When we find out a loved one has cancer, most of us spring into action doing all the things we possibly canÃ¢â‚¬”if only to distract ourselves from all the things we canÃ¢â‚¬â„¢t. But while youÃ¢â‚¬â„¢re busy worrying about your loved oneÃ¢â‚¬â„¢s health, you may end up neglecting your own.
The stress of caring for a loved one with cancer can take a serious toll on your mental health, according to a 2012 review in the journal Seminars in Oncology Nursing. Female caregivers reported the highest stress levels, which researchers attribute to women spending more time caregiving, being more worried about other day-to-day responsibilities, and perceiving less support from others. And the research shows that supporters who let their stress go untreated are more likely to suffer depression, changes in their immune system, and an increased risk for cardiovascular diseases.
Here, everything you need to know to care for your loved oneÃ¢â‚¬”and yourselfÃ¢â‚¬”after the diagnosis.
Know When to Take a Break
Caregivers may feel like they canÃ¢â‚¬â„¢t or shouldnÃ¢â‚¬â„¢t take time for themselves, says Heather Patrick, Ph.D., Program Director of the National Cancer Institute, Health Behaviors Research Branch. But itÃ¢â‚¬â„¢s impossible to be a good source of support if youÃ¢â‚¬â„¢re physically or emotionally drained. If you experience symptoms like a change in appetite, loss of sleep, or feeling overly sad or angry about things that didnÃ¢â‚¬â„¢t bother you before, Patrick suggests giving yourself thirty minutes a day to focus on your own needs.
Take a walk, talk with another friend or family member, or do something that that will help you feel refreshedÃ¢â‚¬”even if itÃ¢â‚¬â„¢s just hitting the gym or binge watching whateverÃ¢â‚¬â„¢s on your DVR. Ã¢â‚¬Å“You need to give yourself a break from talking about cancer,Ã¢â‚¬Â says Patrick. If taking regular breaks doesnÃ¢â‚¬â„¢t have an effect on your symptoms, reach out to your primary care doctor. They may be able to point you to a support group or therapist that can help.
Find Your Own Support System
As helpful as your friends and family may be, itÃ¢â‚¬â„¢s crucial to have someone who has been through this experience before, says Patrick. Resources like The Caregiver Action Network can helpÃ¢â‚¬”whether youÃ¢â‚¬â„¢re looking for information or just a volunteer to vent to. The group is made up of over 100 caregivers, nurses, and social workers who are available to talk over the phone or in person. You can also post a question on the networkÃ¢â‚¬â„¢s Family Caregiver Forum, which is a great option when your schedule is packed, says John Schall, CEO of Caregiver Action Network. Another great resource is the Susan G. Komen co-survivor message board. In addition to connecting you with supporters, you can also speak with other breast cancer patients about their experiences.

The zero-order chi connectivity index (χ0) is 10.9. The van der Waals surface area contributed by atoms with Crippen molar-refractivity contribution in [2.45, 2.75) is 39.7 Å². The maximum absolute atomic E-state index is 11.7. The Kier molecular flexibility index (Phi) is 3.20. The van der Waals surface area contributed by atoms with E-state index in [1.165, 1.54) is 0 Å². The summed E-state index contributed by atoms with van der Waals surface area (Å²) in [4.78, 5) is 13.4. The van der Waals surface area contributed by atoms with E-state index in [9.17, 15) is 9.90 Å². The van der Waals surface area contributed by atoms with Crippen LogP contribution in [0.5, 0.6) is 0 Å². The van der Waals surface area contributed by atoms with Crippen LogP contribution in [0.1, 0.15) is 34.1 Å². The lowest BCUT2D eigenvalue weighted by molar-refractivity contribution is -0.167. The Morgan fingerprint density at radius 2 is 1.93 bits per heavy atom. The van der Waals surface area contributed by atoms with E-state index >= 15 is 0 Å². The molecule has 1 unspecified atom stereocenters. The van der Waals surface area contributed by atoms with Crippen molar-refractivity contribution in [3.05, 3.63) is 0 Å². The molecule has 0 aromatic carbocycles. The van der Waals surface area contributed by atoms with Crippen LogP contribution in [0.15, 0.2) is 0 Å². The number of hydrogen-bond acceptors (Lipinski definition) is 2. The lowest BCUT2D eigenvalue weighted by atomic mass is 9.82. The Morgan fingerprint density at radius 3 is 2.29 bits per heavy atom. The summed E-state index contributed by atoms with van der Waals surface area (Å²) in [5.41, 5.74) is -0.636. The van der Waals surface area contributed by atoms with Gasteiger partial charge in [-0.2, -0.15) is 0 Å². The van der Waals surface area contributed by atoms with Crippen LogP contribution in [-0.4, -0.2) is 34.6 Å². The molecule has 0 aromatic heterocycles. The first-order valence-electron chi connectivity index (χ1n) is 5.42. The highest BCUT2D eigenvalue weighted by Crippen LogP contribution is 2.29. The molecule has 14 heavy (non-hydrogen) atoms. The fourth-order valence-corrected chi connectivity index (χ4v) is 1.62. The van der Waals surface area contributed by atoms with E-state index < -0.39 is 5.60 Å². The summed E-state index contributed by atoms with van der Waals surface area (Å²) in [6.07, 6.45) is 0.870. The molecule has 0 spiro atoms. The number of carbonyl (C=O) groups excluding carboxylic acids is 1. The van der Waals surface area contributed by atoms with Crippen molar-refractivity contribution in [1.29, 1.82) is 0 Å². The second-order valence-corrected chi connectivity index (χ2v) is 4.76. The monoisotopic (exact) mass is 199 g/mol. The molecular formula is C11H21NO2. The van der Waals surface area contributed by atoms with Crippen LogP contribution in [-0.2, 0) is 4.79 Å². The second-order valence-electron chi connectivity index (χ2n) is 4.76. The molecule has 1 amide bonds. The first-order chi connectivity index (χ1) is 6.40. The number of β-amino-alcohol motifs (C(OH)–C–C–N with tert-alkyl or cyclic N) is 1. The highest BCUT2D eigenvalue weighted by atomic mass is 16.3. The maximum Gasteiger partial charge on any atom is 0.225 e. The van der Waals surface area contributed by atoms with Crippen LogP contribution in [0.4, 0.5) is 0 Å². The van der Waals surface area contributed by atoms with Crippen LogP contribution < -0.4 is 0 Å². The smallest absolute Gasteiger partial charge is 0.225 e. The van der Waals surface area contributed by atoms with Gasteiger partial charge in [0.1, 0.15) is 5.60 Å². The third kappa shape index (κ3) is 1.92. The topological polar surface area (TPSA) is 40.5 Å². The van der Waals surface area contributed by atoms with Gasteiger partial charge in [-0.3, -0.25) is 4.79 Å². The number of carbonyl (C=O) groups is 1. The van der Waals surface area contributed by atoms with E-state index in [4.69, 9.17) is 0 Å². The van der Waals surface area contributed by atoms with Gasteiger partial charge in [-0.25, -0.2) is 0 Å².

Ã¢â‚¬Å“Caregivers donÃ¢â‚¬â„¢t usually get the information they need to be high quality advocates,Ã¢â‚¬Â says Laurel Northouse, Ph.D., co-author of the 2012 review. In fact, half of caregivers reported that they didnÃ¢â‚¬â„¢t have the training needed to effectively care for their loved ones, according to a study in Psychooncology. One great resource is Help for Cancer Caregivers, which creates a personalized profile based on your loved oneÃ¢â‚¬â„¢s disease and your major stressors. It helps you track your stress levels each week and provides helpful resources and information tailored to your needs. Ã¢â‚¬Å“Not everybody needs every resource,Ã¢â‚¬Â says Schall. Ã¢â‚¬Å“But this website makes it so you donÃ¢â‚¬â„¢t have to dig to find information that suits your situation.Ã¢â‚¬Â
While youÃ¢â‚¬â„¢re at it, bookmark the National Cancer Institute (Cancer.gov), says Patrick. Keeping track of the latest research, clinical trials, and treatment options will make you a stronger advocate for your loved one. Ã¢â‚¬Å“None of us is born knowing how to give care,Ã¢â‚¬Â says Schall. Ã¢â‚¬Å“The more you educate yourself the more youÃ¢â‚¬â„¢ll be able to help your loved one and reduce your stress.Ã¢â‚¬Â